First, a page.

Rose formed Poster Children with drummer Shannon Drew in September of 1987
in Champaign-Urbana, home of the University
of Illinois. Rick and Rose had met a few years earlier at Allen
Hall, a dorm on campus. Rick was playing guitar in a band called Penguin
Dust and when the bass player quit, Rose was suggested as a replacement.
Everyone thought it was a good idea except Rick, who pointed out that Rose
had never played the bass before. Thankfully he was outvoted and Rose became
a member of the band, renamed Cries and Whispers. Cries and Whispers played
a lot of Joy
Division covers, an occasional original and once even performed BTO's
classic rock chestnut, Takin' Care of Business.
Wanting to sing and perform songs he had written, Rick (who had in the meantime become very fond of Rose and her bass playing) formed a new band with Rose called The Evidence. The next fall, after moving out of the dorms into the enigmatically named Tugrik House (later the inspiration for the song Tommyhaus), Rick and Rose met Shannon, who was playing drums in Obvious Man (which featured Andy Switzky, a future founding member of Hum). The trio went up to the attic to "jam" and came out a band. It was Shannon who suggested the name, most likely inspired by Jerry Lewis' Labor Day Telethon.
Show #1 was at the House of Chin, a Chinese restaurant/bar that had a small room on the third floor where bands could play. If there was a big crowd (30 people) George Chin would cook up some chicken wings for everyone. If no one showed up, George would exclaim: "Money talk! Bullshit walk!" The headliners were Hardcore Barbie, who were a great REM-like combo with a trumpet.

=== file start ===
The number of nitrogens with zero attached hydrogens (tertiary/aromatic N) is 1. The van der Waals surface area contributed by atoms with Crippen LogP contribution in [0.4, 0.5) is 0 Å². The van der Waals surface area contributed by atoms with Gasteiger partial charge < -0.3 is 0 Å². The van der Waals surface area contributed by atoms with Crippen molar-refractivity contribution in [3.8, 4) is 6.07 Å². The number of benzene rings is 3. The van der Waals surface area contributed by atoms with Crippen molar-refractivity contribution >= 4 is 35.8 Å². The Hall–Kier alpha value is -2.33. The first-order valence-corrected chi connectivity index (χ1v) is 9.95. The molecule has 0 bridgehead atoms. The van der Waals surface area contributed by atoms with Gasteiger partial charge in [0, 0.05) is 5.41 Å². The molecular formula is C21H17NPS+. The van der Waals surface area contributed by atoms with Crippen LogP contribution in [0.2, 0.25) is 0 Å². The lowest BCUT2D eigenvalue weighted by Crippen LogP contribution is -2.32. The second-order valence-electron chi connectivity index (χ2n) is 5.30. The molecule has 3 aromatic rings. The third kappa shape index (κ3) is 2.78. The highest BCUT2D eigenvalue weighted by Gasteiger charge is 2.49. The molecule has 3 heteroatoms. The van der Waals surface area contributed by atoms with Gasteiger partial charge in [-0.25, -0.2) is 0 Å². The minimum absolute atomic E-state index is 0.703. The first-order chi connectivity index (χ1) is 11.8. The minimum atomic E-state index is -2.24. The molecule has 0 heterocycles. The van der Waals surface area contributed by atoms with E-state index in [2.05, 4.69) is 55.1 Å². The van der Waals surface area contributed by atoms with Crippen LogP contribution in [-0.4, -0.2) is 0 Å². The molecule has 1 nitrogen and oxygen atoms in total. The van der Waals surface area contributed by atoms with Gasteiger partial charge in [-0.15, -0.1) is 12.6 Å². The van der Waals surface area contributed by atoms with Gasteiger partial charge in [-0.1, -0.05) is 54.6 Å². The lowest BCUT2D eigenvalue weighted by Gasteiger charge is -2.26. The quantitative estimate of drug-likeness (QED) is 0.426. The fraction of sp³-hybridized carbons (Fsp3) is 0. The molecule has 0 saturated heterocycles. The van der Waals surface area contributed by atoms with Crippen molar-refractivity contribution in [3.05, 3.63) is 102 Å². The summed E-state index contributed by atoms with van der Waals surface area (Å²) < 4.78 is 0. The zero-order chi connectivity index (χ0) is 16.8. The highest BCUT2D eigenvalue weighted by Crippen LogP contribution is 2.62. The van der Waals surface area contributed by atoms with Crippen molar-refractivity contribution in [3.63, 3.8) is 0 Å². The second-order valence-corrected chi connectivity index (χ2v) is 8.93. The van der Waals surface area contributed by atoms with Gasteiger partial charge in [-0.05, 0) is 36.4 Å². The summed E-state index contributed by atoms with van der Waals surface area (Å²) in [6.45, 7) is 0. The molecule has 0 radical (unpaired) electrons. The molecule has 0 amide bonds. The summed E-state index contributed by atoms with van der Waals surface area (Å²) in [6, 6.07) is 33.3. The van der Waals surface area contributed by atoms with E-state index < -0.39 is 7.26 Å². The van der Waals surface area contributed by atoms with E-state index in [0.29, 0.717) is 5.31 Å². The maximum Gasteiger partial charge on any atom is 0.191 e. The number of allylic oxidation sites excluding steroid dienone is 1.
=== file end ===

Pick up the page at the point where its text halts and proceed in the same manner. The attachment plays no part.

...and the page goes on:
Show #2 was memorable because it was the first time PC played its home away from home, Chicago. Rose's dad, Marty, happened to be the dentist for Phyllis and her son Clem, who ran the Chicago landmark Phyllis' Musical Inn, and while he had Clem in the chair under the influence of nitrous oxide, Marty mentioned that his daughter was in a band. A show was booked right then and there and so began Poster Children's relentless touring. That first night at Phyllis' marked not only the Chicago debut of Poster Children but also the debut of Star Trek: The Next Generation, which was playing on the bar TV and causing serious competition for the crowd's attention.